0617BONNAROOAUDHear Robert Plant and Alison Krauss perform at the Bonnaroo Music and Arts Festival.
Sweltering heat and miles of mud can't keep nearly 100,000 music fans from flocking to the fields of Manchester, Tenn., each June.
Since 2002, the Bonnaroo Music and Arts Festival has been host to roughly 150 bands each summer playing music of all flavors - rock, blues, country, bluegrass and indie.
This year, even more spice was added to the mix with hard-rock outfit Metallica and hip-hop act Kanye West among the headliners.
Although this weekend marks the third year I have attended the giant festival, it was the first year I haven't had to trudge through mud to catch a glimpse of my favorite guitarist or forego a shower for four days. I scored VIP tickets, which offer air-conditioned bathrooms complete with a woman handing you a paper towel to dry your hands, as well as a full buffet and private showers.
This luxury contrasts sharply with the overused portable toilets dotting the rolling campsites on the 700-acre farm south of Nashville, Tenn.
In years past, rain dampened the party by creating debilitating, calf-deep mud. One year I even threw in the towel a day early; my tent was leaking, my sleeping bag was caked in mud and my clothes were soaked.
Festival fun has a fine line, and as I packed up my soggy peanut butter and jelly sandwiches in 2004, I reluctantly acknowledged my friends and I had crossed it.
But this weekend, soft rain cooled the stifling daytime temperatures. And the diverse lineup drew an eclectic crowd that was, surprisingly, pleasant.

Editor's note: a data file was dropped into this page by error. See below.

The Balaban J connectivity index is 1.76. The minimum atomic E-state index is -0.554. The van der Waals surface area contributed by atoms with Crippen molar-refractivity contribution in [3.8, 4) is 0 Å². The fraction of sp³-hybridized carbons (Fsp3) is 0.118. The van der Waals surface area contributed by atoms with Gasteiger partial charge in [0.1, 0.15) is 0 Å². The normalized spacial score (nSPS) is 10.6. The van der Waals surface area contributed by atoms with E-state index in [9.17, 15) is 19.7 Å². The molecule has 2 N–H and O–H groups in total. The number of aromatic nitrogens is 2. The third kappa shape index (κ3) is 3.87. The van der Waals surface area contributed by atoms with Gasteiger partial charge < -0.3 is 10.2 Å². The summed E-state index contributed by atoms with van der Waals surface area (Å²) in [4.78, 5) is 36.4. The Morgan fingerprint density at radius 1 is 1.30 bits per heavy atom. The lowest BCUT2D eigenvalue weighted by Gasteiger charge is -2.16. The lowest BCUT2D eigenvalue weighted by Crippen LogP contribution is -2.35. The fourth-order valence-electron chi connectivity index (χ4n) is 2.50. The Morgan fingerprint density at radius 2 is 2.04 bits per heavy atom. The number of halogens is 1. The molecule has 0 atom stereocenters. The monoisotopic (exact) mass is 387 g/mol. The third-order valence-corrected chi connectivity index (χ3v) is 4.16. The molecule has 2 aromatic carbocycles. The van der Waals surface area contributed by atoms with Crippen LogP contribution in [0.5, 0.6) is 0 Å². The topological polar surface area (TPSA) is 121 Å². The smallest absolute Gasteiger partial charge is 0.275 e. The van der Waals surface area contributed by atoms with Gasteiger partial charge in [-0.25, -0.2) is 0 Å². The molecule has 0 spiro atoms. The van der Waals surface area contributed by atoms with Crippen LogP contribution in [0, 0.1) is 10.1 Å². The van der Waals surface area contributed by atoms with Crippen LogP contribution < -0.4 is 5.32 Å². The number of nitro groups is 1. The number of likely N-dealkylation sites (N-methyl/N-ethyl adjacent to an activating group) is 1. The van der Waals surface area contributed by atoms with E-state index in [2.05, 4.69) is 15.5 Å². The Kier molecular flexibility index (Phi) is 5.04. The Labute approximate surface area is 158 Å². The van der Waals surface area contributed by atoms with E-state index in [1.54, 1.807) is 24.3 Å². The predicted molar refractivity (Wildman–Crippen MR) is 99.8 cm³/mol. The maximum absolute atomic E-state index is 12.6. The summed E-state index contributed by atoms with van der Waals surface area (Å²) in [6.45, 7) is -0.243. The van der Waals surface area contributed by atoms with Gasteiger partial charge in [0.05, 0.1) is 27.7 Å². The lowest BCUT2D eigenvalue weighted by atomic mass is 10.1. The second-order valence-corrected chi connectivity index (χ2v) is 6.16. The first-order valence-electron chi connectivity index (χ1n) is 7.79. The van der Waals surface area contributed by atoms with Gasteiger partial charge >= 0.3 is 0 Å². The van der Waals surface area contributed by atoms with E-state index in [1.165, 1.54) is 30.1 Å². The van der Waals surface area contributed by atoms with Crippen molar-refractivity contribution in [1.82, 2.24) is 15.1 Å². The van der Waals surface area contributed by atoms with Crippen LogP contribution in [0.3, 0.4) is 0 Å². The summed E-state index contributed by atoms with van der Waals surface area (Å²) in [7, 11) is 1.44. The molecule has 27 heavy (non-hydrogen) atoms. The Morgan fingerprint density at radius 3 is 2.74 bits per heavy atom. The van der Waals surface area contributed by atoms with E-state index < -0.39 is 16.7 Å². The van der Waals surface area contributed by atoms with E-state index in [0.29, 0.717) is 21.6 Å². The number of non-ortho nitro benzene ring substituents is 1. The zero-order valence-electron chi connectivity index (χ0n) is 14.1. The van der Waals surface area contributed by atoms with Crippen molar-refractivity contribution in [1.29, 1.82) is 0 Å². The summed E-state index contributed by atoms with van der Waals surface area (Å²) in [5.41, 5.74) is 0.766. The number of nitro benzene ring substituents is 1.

Young hippies, old hippies, hipsters and black-clad metal fans joined families at the festival to see artists like Jack Johnson, 82-year-old blues legend B.B. King and Led Zeppelin's resurrected rocker Robert Plant take the stage. Willie Nelson, 75, also performed.
Usually fueled by electronic and pop acts such as My Morning Jacket or Death Cab for Cutie - who could have easily stolen the show - several stars of yesteryear not only brought the diverse crowd together but also solidified their legendary status. Metallica, for example, is known for its legions of black T-shirt-wearing fans, all of whom meshed perfectly with shirtless men riding a mechanical bull in the middle of the festival's grounds.
King proved he and his trusty guitar "Lucille" are still among the finest blues pair around. Nelson performed to an enthusiastic crowd, his gray braids dangling below his cowboy hat. And Plant, who is no longer an ebullient rocker jumping around the stage but a focused singer, performed a gentle set with the enchanting singer/songwriter Alison Krauss.
And everyone came together Saturday night for Pearl Jam's three-hour performance.
Lead singer Eddie Vedder's voice rang out over the throng of fans listening under the light of a nearly full moon. With respect to rising gas prices and the war in Iraq, Vedder seized the moment onstage to challenge festivalgoers to become agents of positive change in the United States.
"It is welded into the Constitution that people have not only the right, but the responsibility to make change," Vedder said. "It can't get any worse. We're right here in the middle of America. We can change the whole world. Do you agree that this is the time and place for this kind of talk?"
While Vedder acknowledged some may not agree with his perspectives on the war, he said he was grateful for the peace pervading the sprawling festival.
In this time of war and economic uncertainty, music still soothes the American soul and brings people together.